We used to be a TV-free family. Several years ago when our first child was born, my wife and I decided to forego the television altogether. No cable, no reception, no videos and no DVD’s were the rules of the house. I believe we gave our set away so we would not even be tempted to pull it out of the closet one night.. Gone was the squawking box pinning down the center of our living room, monopolizing the airwaves, and controlling the rhythm of our daily lives. But gone too was something both my wife and I had grown up with and relied upon. Television had filled the empty spaces in our days when work was not required of us and when we did not have the energy to do anything particularly creative. As we launched ourselves into life without television, our hands itched for a remote that was not there and our minds creaked like shipwrecks. But still we eagerly faced the challenge of life without television, and struggled to come up with the vexing question “What did people do before TV?”
I am happy to say we made a successful adjustment and lived for a couple of years without television. It became habit to reach for a book or a craft or even a board game instead of for the remote whenever we needed downtime. We followed the events of 9/11 and the first phases of the war in Afghanistan by radio and newspaper alone. I can recall evenings listening to books on tape with my wife and later discussing them with her and how that seemed to deepen the ties between us. Our son never knew what he was missing and became an avid reader at an early age. I remember us going on family walks in the evening and passing house after house with the front windows lit up with the blue light of a TV set and being able to hear the faint rumble from the sounds the sets made as we passed by. I remember feeling a little superior to my neighbors who were still locked inside their noisy boxes while I had broken free and discovered a new country of peace and intellectual enrichment.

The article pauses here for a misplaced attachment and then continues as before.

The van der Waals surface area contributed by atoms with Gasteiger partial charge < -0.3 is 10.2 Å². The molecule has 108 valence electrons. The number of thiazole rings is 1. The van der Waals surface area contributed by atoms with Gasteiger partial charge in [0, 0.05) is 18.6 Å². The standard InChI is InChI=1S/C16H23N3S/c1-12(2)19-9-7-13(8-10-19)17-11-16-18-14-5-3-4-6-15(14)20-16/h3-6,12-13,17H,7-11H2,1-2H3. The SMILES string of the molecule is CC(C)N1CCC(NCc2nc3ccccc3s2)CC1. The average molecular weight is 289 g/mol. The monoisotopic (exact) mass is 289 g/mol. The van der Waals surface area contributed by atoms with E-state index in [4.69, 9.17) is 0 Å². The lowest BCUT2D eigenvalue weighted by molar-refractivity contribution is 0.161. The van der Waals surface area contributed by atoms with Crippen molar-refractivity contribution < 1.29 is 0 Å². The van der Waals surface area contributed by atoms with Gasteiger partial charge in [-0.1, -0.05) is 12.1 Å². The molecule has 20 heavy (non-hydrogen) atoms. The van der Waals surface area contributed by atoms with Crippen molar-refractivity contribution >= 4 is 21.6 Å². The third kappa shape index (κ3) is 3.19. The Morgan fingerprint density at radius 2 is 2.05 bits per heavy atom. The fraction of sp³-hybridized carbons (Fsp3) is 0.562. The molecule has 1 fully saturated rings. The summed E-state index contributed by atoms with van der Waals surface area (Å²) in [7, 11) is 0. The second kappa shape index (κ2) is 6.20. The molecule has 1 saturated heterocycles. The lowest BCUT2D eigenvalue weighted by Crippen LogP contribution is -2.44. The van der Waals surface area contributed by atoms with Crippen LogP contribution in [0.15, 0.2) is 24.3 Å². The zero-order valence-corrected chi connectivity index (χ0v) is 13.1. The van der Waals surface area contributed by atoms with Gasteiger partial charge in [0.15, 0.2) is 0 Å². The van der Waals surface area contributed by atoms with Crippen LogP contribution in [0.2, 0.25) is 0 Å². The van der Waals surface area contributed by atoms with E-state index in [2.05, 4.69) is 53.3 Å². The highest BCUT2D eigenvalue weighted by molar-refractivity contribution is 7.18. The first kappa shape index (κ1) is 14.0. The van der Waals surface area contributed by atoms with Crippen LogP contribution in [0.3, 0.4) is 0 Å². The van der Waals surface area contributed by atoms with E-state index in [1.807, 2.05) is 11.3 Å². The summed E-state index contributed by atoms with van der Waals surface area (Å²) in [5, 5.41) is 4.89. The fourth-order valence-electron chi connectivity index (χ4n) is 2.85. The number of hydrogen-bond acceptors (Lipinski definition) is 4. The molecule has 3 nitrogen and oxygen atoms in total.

Then one night we went to the department store. We bought the biggest TV we could afford, rented a couple of movies, made some popcorn, and curled up together in the blue light of the television set. Soon after reintroducing video, we got rabbit ears to pick up network television. When the war in Iraq looked like it was really going to happen, we got cable. I stayed up the whole night when our bombs began falling to see the events unfold on one of the Fox channels. Later, the DVD player became Mom’s baby sitter when she had to get a break and became a sure fire relaxation machine for me on work nights. Now, we have satellite television, are considering buying TI-VO, and give each other as many DVDs as books for Christmas.
What happened to us, you might ask? How could we give up that wonderful life of books and handy crafts and quality family time to return to our mental shackles in front of the TV? What happened was we started using the technology, not the other way around. We broke the old mode of just being mindless consumers of whatever was ‘on’ to being picky connoisseurs of the medium. There are some things that have occurred that have given me pause about this, sure enough. Both of my daughters like books. But neither one is the voracious reader that my eldest son is. But that could be for any number of reasons. And besides, we just finished watching Julius Caesar on the tube. Don’t try to tell me I could have peaked my children’s interest in Shakespeare by having them just read the plays out of a Penguin paper-back. Shakespeare was meant to be heard and seen. And I cannot think of a better way to have seen it than the circa 1953, black-and-white, Marlon Brando version.